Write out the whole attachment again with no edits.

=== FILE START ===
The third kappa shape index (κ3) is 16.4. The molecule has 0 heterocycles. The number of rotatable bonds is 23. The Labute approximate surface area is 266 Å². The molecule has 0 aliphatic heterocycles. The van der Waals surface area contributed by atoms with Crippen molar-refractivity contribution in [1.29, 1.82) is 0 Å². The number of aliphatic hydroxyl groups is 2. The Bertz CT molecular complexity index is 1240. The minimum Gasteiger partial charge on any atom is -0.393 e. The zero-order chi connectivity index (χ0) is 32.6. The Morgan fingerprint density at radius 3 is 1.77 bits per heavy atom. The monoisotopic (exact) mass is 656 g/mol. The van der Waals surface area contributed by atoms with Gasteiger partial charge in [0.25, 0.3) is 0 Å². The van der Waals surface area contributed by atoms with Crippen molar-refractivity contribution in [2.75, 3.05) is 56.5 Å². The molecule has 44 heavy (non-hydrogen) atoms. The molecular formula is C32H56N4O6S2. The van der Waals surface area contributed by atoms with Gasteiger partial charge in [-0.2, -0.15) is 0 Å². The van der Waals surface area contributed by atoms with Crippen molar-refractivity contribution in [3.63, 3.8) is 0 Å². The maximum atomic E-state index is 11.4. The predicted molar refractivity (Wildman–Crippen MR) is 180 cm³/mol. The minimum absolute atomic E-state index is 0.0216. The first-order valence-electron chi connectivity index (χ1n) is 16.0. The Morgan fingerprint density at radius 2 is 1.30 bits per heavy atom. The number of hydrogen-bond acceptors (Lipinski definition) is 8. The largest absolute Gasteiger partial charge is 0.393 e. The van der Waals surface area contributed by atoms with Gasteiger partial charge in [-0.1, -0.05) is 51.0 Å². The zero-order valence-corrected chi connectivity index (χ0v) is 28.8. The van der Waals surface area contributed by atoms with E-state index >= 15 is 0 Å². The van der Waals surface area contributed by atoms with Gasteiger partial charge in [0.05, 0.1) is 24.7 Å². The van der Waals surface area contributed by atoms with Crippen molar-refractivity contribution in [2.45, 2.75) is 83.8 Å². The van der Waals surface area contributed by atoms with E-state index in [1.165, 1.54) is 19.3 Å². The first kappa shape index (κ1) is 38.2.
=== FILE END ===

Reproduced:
The third kappa shape index (κ3) is 16.4. The molecule has 0 heterocycles. The number of rotatable bonds is 23. The Labute approximate surface area is 266 Å². The molecule has 0 aliphatic heterocycles. The van der Waals surface area contributed by atoms with Crippen molar-refractivity contribution in [1.29, 1.82) is 0 Å². The number of aliphatic hydroxyl groups is 2. The Bertz CT molecular complexity index is 1240. The minimum Gasteiger partial charge on any atom is -0.393 e. The zero-order chi connectivity index (χ0) is 32.6. The Morgan fingerprint density at radius 3 is 1.77 bits per heavy atom. The monoisotopic (exact) mass is 656 g/mol. The van der Waals surface area contributed by atoms with Gasteiger partial charge in [0.25, 0.3) is 0 Å². The van der Waals surface area contributed by atoms with Crippen molar-refractivity contribution in [2.75, 3.05) is 56.5 Å². The molecule has 44 heavy (non-hydrogen) atoms. The molecular formula is C32H56N4O6S2. The van der Waals surface area contributed by atoms with Gasteiger partial charge in [-0.2, -0.15) is 0 Å². The van der Waals surface area contributed by atoms with Crippen molar-refractivity contribution in [3.63, 3.8) is 0 Å². The maximum atomic E-state index is 11.4. The predicted molar refractivity (Wildman–Crippen MR) is 180 cm³/mol. The minimum absolute atomic E-state index is 0.0216. The first-order valence-electron chi connectivity index (χ1n) is 16.0. The Morgan fingerprint density at radius 2 is 1.30 bits per heavy atom. The number of hydrogen-bond acceptors (Lipinski definition) is 8. The largest absolute Gasteiger partial charge is 0.393 e. The van der Waals surface area contributed by atoms with Gasteiger partial charge in [-0.1, -0.05) is 51.0 Å². The zero-order valence-corrected chi connectivity index (χ0v) is 28.8. The van der Waals surface area contributed by atoms with E-state index >= 15 is 0 Å². The van der Waals surface area contributed by atoms with Gasteiger partial charge in [0.05, 0.1) is 24.7 Å². The van der Waals surface area contributed by atoms with Crippen molar-refractivity contribution in [2.45, 2.75) is 83.8 Å². The van der Waals surface area contributed by atoms with E-state index in [1.165, 1.54) is 19.3 Å². The first kappa shape index (κ1) is 38.2.